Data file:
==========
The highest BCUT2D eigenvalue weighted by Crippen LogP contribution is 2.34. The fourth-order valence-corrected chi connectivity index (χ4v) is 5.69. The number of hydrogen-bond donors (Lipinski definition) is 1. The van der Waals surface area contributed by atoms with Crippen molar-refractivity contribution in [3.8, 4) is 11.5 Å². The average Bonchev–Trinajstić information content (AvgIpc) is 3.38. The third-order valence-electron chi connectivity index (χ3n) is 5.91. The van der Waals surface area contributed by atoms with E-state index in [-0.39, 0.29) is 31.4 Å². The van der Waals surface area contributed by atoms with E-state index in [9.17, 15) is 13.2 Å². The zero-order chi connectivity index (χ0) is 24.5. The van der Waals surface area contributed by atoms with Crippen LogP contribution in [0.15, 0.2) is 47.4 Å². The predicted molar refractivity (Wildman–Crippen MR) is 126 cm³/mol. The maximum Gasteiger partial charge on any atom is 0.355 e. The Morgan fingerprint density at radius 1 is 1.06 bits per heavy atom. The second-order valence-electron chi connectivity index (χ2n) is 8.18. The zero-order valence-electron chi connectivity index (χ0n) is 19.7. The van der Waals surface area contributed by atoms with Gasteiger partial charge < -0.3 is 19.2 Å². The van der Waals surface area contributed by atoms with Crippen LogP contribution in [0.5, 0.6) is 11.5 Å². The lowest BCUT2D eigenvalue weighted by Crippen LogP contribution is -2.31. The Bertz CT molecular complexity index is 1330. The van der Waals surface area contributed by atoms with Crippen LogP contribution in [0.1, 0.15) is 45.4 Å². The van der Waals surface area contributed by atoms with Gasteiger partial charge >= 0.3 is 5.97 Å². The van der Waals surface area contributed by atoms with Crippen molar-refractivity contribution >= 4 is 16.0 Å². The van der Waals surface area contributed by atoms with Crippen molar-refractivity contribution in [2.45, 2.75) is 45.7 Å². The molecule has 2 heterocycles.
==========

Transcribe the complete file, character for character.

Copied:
The highest BCUT2D eigenvalue weighted by Crippen LogP contribution is 2.34. The fourth-order valence-corrected chi connectivity index (χ4v) is 5.69. The number of hydrogen-bond donors (Lipinski definition) is 1. The van der Waals surface area contributed by atoms with Crippen molar-refractivity contribution in [3.8, 4) is 11.5 Å². The average Bonchev–Trinajstić information content (AvgIpc) is 3.38. The third-order valence-electron chi connectivity index (χ3n) is 5.91. The van der Waals surface area contributed by atoms with E-state index in [-0.39, 0.29) is 31.4 Å². The van der Waals surface area contributed by atoms with E-state index in [9.17, 15) is 13.2 Å². The zero-order chi connectivity index (χ0) is 24.5. The van der Waals surface area contributed by atoms with Crippen LogP contribution in [0.15, 0.2) is 47.4 Å². The predicted molar refractivity (Wildman–Crippen MR) is 126 cm³/mol. The maximum Gasteiger partial charge on any atom is 0.355 e. The Morgan fingerprint density at radius 1 is 1.06 bits per heavy atom. The second-order valence-electron chi connectivity index (χ2n) is 8.18. The zero-order valence-electron chi connectivity index (χ0n) is 19.7. The van der Waals surface area contributed by atoms with Gasteiger partial charge < -0.3 is 19.2 Å². The van der Waals surface area contributed by atoms with Crippen LogP contribution in [0.5, 0.6) is 11.5 Å². The lowest BCUT2D eigenvalue weighted by Crippen LogP contribution is -2.31. The Bertz CT molecular complexity index is 1330. The van der Waals surface area contributed by atoms with Crippen LogP contribution in [0.1, 0.15) is 45.4 Å². The van der Waals surface area contributed by atoms with Gasteiger partial charge >= 0.3 is 5.97 Å². The van der Waals surface area contributed by atoms with Crippen molar-refractivity contribution >= 4 is 16.0 Å². The van der Waals surface area contributed by atoms with Crippen molar-refractivity contribution in [2.45, 2.75) is 45.7 Å². The molecule has 2 heterocycles.